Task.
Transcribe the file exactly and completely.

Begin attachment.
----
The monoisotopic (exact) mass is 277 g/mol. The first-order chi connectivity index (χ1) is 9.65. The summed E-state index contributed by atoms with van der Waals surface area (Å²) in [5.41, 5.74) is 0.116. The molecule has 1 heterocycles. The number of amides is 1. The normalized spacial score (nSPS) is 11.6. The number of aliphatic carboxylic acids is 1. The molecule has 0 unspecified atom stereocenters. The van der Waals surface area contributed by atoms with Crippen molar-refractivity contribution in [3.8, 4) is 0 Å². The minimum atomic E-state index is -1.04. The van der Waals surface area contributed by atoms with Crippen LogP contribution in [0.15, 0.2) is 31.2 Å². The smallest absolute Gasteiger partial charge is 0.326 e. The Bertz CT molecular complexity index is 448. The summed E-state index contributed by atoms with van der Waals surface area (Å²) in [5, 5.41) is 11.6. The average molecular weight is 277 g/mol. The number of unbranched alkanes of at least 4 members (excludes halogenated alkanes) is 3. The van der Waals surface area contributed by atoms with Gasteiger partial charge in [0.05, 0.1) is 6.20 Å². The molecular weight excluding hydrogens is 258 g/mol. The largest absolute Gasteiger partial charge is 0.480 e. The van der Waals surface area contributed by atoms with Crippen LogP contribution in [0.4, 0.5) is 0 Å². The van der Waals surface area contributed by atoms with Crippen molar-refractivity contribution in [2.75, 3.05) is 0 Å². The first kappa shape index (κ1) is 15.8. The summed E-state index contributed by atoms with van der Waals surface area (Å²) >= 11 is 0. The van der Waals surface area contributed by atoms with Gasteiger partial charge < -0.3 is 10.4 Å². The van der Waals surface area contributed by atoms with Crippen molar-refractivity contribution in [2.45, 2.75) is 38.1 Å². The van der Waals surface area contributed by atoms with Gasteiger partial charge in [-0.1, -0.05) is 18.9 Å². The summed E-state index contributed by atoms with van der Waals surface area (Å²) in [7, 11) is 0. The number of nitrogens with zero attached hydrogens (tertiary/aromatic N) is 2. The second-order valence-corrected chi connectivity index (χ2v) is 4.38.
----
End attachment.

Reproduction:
The monoisotopic (exact) mass is 277 g/mol. The first-order chi connectivity index (χ1) is 9.65. The summed E-state index contributed by atoms with van der Waals surface area (Å²) in [5.41, 5.74) is 0.116. The molecule has 1 heterocycles. The number of amides is 1. The normalized spacial score (nSPS) is 11.6. The number of aliphatic carboxylic acids is 1. The molecule has 0 unspecified atom stereocenters. The van der Waals surface area contributed by atoms with Crippen molar-refractivity contribution in [3.8, 4) is 0 Å². The minimum atomic E-state index is -1.04. The van der Waals surface area contributed by atoms with Crippen LogP contribution in [0.15, 0.2) is 31.2 Å². The smallest absolute Gasteiger partial charge is 0.326 e. The Bertz CT molecular complexity index is 448. The summed E-state index contributed by atoms with van der Waals surface area (Å²) in [5, 5.41) is 11.6. The average molecular weight is 277 g/mol. The number of unbranched alkanes of at least 4 members (excludes halogenated alkanes) is 3. The van der Waals surface area contributed by atoms with Gasteiger partial charge in [0.05, 0.1) is 6.20 Å². The molecular weight excluding hydrogens is 258 g/mol. The largest absolute Gasteiger partial charge is 0.480 e. The van der Waals surface area contributed by atoms with Crippen LogP contribution in [0.4, 0.5) is 0 Å². The van der Waals surface area contributed by atoms with Crippen molar-refractivity contribution in [2.75, 3.05) is 0 Å². The first kappa shape index (κ1) is 15.8. The summed E-state index contributed by atoms with van der Waals surface area (Å²) >= 11 is 0. The van der Waals surface area contributed by atoms with Gasteiger partial charge < -0.3 is 10.4 Å². The van der Waals surface area contributed by atoms with Crippen molar-refractivity contribution in [2.45, 2.75) is 38.1 Å². The van der Waals surface area contributed by atoms with Gasteiger partial charge in [-0.1, -0.05) is 18.9 Å². The summed E-state index contributed by atoms with van der Waals surface area (Å²) in [7, 11) is 0. The number of nitrogens with zero attached hydrogens (tertiary/aromatic N) is 2. The second-order valence-corrected chi connectivity index (χ2v) is 4.38.